A letter sent to the press:
I refer to the 2 June 2010 article in The Straits Times, ‘Pray, let’s live and let live’ by Lee Wei Ling, which defined Vesak Day as the celebration of ‘the birth, enlightenment and death (or passing on to Nirvana) of Buddha’. However, enlightenment itself already is Nirvana, while the physical passing of the Buddha is called Parinirvana. As Buddhists believe the Buddha has already transcended the rounds of life and death, he is beyond death.
While it is true, that ‘whether the written record of his teachings conforms accurately with his words can never be known for sure’, it is nevertheless true that the teachings of the Buddha were transmitted via communal recitation and memorisation, which allowed less room for error than text-copying by individuals.
It was said that it is uncertain ‘whether Buddha specifically approved of the notion of reincarnation’. In fact, the Buddha was recorded to disapprove reincarnation in terms of an unchanging soul migrating from life to life, while scriptures state his personal recollection of many past lives, through which he evolved spiritually and discerned the law of karma. Buddhists prefer to call this phenomenon of change ‘rebirth’.
On not seeing ‘clear scientific evidence for reincarnation’, the detailed works of Dr. Ian Stevenson from the University of Virginia, who investigated some 3,000 cases suggestive of past lives over 40 years of research might be of interest.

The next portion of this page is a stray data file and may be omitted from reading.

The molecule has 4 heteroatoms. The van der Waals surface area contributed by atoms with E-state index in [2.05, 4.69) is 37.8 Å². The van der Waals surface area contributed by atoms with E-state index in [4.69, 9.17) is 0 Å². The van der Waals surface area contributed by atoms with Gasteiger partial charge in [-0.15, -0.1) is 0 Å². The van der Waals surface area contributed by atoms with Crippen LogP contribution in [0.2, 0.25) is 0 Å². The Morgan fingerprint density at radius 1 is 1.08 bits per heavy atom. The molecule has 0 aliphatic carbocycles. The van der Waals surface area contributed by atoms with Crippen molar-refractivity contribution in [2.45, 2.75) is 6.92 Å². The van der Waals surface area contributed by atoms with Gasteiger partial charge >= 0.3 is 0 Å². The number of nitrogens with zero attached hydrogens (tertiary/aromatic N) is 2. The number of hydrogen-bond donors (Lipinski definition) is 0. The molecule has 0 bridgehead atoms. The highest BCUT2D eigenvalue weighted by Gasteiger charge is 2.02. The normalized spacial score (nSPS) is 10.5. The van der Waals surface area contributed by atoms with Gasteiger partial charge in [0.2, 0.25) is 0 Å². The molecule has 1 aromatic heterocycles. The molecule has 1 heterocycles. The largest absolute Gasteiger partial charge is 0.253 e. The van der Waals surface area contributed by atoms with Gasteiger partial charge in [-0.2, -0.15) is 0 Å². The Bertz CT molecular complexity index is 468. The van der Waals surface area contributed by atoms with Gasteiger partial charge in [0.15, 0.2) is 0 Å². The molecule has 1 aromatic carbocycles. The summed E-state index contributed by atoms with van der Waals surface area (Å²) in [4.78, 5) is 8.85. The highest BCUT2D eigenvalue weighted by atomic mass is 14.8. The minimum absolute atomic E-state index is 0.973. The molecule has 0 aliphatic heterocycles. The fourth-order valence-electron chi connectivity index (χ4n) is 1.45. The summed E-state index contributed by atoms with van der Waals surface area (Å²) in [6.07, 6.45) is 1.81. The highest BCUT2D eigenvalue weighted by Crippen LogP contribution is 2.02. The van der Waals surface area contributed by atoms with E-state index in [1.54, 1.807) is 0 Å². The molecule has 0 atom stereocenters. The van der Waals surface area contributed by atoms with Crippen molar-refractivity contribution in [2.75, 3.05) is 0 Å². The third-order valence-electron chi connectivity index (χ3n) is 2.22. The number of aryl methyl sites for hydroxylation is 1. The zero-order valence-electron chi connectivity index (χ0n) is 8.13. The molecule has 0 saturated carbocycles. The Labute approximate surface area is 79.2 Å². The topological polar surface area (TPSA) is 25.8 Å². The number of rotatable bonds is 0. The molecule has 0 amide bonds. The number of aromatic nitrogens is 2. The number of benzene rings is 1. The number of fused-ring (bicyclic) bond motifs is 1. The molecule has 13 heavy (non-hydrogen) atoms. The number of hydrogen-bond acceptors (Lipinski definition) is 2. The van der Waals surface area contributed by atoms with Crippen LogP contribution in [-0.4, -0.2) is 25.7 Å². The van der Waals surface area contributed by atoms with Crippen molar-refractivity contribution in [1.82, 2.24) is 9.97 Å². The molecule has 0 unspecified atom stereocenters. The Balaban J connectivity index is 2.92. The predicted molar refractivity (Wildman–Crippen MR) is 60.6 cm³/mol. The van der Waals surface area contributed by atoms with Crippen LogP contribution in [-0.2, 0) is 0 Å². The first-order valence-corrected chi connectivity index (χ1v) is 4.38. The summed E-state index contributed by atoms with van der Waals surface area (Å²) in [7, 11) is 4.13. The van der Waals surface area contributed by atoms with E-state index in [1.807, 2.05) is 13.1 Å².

The line ‘What seems certain is that Buddha denied he was God’ could be misleading as he clearly taught that there is no almighty and good creator God, with whom there would be no slightest evil or suffering in our world. However, Buddhism teaches the existence of many gods, who were humans who did much good, but are still unenlightened. One of the traditional titles of the Buddha is ‘Teacher of Humans and Gods’, as he transcends both in compassion and wisdom.
It is true that Buddhists are not supposed to pray to the Buddha’s relics for ‘things that he taught would bring suffering’, while it was recorded that he advised the use of his relics for reverencing and remembering his teachings.
It was suggested that ‘religion creates illusory, compensatory fantasies for the poor’ and that ‘religion tells them this is okay since they will find happiness in the next life’. However, the Buddha remarked that even if there is no afterlife (or karma), one who lives spiritually already lives happily here and now.
Why Be Good?